Two-Year Findings From RESCUE Study Support Bard’s Fluency Plus
August 10, 2016—Two-year findings from the RESCUE study were published online ahead of print by Abigail Falk, MD, in the Journal of Vascular and Interventional Radiology (JVIR). RESCUE assessed the safety and efficacy of the Fluency Plus (Bard Peripheral Vascular) expanded polytetrafluoroethylene endovascular stent graft versus balloon angioplasty for the treatment of in-stent restenosis in the venous outflow of hemodialysis access grafts and fistulae.
In the RESCUE trial, 275 patients at 23 sites in the United States were randomized to stent graft placement or percutaneous transluminal angioplasty (PTA). Primary study endpoints were access circuit primary patency (ACPP) at 6 months and safety through 30 days; secondary endpoints were evaluated through 24 months.
In JVIR, the RESCUE investigators reported that ACPP at 6 months was significantly higher in the stent graft group versus the PTA group (18.6% vs 4.5%; P < .001), and freedom from safety events (30 days) was comparable (stent graft, 96.9%; PTA, 96.4%; P = .003, noninferiority).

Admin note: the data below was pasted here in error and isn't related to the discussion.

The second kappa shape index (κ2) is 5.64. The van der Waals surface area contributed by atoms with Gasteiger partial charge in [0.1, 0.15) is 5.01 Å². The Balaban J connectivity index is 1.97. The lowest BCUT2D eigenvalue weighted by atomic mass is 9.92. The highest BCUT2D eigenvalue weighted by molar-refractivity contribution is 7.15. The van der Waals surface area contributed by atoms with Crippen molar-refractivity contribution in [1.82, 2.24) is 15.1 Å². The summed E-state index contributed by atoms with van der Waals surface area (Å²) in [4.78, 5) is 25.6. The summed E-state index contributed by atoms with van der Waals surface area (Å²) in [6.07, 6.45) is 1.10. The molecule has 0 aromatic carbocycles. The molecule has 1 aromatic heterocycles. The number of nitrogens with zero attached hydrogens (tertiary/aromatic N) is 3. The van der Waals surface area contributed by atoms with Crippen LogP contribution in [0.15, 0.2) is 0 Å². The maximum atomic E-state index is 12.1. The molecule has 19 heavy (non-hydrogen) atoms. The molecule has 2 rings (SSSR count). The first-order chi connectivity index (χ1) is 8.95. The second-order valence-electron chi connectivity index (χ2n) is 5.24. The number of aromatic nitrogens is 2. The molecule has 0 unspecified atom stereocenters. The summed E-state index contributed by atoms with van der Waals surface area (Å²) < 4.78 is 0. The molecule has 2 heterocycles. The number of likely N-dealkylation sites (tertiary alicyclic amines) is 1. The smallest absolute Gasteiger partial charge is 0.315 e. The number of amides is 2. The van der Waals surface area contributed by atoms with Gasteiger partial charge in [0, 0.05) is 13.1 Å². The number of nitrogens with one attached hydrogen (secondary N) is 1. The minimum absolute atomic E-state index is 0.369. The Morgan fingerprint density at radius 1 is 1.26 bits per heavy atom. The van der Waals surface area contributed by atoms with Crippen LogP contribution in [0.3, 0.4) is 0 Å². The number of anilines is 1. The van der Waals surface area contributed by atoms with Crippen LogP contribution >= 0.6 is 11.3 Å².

The investigators found that the separation in ACPP survival curves remained through 12 months (stent graft, 6.2%; PTA, 1.5%). Treatment area primary patency (TAPP) was superior for the stent graft group (66.4%) versus the PTA group (12.3%) at 6 months (P < .001), with a survivorship difference in favor of stent graft placement maintained through 24 months (stent graft, 15.6%; PTA, 2.2%).
ACPP and TAPP for the stent graft group were better than those for the PTA group when compared within central and peripheral vein subgroups (P < .001). In central veins, TAPP was 13.6% in the stent graft group versus 4.3% in the PTA group at 24 months (P < .001).
Stent graft use provided better ACPP and TAPP than PTA when treating in-stent restenosis in patients receiving dialysis with arteriovenous grafts and fistulae, concluded the investigators in JVIR.